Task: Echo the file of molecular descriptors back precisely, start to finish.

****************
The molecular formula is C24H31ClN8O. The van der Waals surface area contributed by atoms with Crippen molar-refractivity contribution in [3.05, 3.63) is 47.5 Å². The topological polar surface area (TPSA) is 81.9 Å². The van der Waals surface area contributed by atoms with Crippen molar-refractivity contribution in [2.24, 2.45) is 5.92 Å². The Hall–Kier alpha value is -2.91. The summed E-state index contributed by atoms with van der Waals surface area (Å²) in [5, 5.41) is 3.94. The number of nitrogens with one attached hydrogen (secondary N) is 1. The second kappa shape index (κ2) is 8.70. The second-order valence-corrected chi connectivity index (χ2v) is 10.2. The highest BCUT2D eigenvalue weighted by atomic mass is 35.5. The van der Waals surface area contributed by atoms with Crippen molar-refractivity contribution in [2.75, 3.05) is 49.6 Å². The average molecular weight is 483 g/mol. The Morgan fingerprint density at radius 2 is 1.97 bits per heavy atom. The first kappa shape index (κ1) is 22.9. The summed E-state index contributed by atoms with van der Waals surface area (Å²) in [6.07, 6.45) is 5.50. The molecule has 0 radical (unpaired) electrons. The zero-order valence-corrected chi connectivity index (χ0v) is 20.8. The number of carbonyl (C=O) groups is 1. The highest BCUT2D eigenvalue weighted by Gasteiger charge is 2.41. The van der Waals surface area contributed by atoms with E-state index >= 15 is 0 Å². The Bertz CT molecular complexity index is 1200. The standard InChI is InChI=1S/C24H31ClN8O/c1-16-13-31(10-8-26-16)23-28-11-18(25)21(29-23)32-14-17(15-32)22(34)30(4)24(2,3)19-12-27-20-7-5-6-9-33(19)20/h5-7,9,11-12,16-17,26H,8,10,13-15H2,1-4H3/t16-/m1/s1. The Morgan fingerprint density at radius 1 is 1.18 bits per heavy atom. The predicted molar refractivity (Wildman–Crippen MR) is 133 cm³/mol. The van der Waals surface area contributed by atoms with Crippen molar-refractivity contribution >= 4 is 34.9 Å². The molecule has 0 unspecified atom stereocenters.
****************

The molecular formula is C24H31ClN8O. The van der Waals surface area contributed by atoms with Crippen molar-refractivity contribution in [3.05, 3.63) is 47.5 Å². The topological polar surface area (TPSA) is 81.9 Å². The van der Waals surface area contributed by atoms with Crippen molar-refractivity contribution in [2.24, 2.45) is 5.92 Å². The Hall–Kier alpha value is -2.91. The summed E-state index contributed by atoms with van der Waals surface area (Å²) in [5, 5.41) is 3.94. The number of nitrogens with one attached hydrogen (secondary N) is 1. The second kappa shape index (κ2) is 8.70. The second-order valence-corrected chi connectivity index (χ2v) is 10.2. The highest BCUT2D eigenvalue weighted by atomic mass is 35.5. The van der Waals surface area contributed by atoms with Crippen molar-refractivity contribution in [2.75, 3.05) is 49.6 Å². The average molecular weight is 483 g/mol. The Morgan fingerprint density at radius 2 is 1.97 bits per heavy atom. The first kappa shape index (κ1) is 22.9. The summed E-state index contributed by atoms with van der Waals surface area (Å²) in [6.07, 6.45) is 5.50. The molecule has 0 radical (unpaired) electrons. The zero-order valence-corrected chi connectivity index (χ0v) is 20.8. The number of carbonyl (C=O) groups is 1. The highest BCUT2D eigenvalue weighted by Gasteiger charge is 2.41. The van der Waals surface area contributed by atoms with E-state index >= 15 is 0 Å². The Bertz CT molecular complexity index is 1200. The standard InChI is InChI=1S/C24H31ClN8O/c1-16-13-31(10-8-26-16)23-28-11-18(25)21(29-23)32-14-17(15-32)22(34)30(4)24(2,3)19-12-27-20-7-5-6-9-33(19)20/h5-7,9,11-12,16-17,26H,8,10,13-15H2,1-4H3/t16-/m1/s1. The Morgan fingerprint density at radius 1 is 1.18 bits per heavy atom. The predicted molar refractivity (Wildman–Crippen MR) is 133 cm³/mol. The van der Waals surface area contributed by atoms with Crippen molar-refractivity contribution >= 4 is 34.9 Å². The molecule has 0 unspecified atom stereocenters.